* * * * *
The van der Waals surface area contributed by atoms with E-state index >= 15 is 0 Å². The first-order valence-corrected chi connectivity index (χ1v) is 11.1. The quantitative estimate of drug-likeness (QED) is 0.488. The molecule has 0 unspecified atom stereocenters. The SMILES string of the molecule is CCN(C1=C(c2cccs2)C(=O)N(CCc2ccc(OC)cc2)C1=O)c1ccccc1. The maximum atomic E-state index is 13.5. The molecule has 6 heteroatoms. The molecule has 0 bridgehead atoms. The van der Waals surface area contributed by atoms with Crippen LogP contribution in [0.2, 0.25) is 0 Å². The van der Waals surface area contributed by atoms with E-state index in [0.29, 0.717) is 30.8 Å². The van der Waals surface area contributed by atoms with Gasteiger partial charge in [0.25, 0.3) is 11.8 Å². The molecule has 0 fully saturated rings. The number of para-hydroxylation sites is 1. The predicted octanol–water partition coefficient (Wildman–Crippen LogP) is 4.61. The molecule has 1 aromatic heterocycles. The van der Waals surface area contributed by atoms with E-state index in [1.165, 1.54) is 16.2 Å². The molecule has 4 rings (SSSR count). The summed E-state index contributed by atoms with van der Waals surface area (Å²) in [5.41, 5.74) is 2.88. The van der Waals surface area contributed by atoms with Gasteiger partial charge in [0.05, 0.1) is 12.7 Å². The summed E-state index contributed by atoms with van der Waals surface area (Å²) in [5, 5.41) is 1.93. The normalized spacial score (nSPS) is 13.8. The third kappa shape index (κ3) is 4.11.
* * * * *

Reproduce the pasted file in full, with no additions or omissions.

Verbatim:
The van der Waals surface area contributed by atoms with E-state index >= 15 is 0 Å². The first-order valence-corrected chi connectivity index (χ1v) is 11.1. The quantitative estimate of drug-likeness (QED) is 0.488. The molecule has 0 unspecified atom stereocenters. The SMILES string of the molecule is CCN(C1=C(c2cccs2)C(=O)N(CCc2ccc(OC)cc2)C1=O)c1ccccc1. The maximum atomic E-state index is 13.5. The molecule has 6 heteroatoms. The molecule has 0 bridgehead atoms. The van der Waals surface area contributed by atoms with Crippen LogP contribution in [0.2, 0.25) is 0 Å². The van der Waals surface area contributed by atoms with E-state index in [0.29, 0.717) is 30.8 Å². The van der Waals surface area contributed by atoms with Gasteiger partial charge in [0.25, 0.3) is 11.8 Å². The molecule has 0 fully saturated rings. The number of para-hydroxylation sites is 1. The predicted octanol–water partition coefficient (Wildman–Crippen LogP) is 4.61. The molecule has 1 aromatic heterocycles. The van der Waals surface area contributed by atoms with E-state index in [1.165, 1.54) is 16.2 Å². The molecule has 4 rings (SSSR count). The summed E-state index contributed by atoms with van der Waals surface area (Å²) in [5.41, 5.74) is 2.88. The van der Waals surface area contributed by atoms with Gasteiger partial charge in [0.05, 0.1) is 12.7 Å². The summed E-state index contributed by atoms with van der Waals surface area (Å²) in [5, 5.41) is 1.93. The normalized spacial score (nSPS) is 13.8. The third kappa shape index (κ3) is 4.11.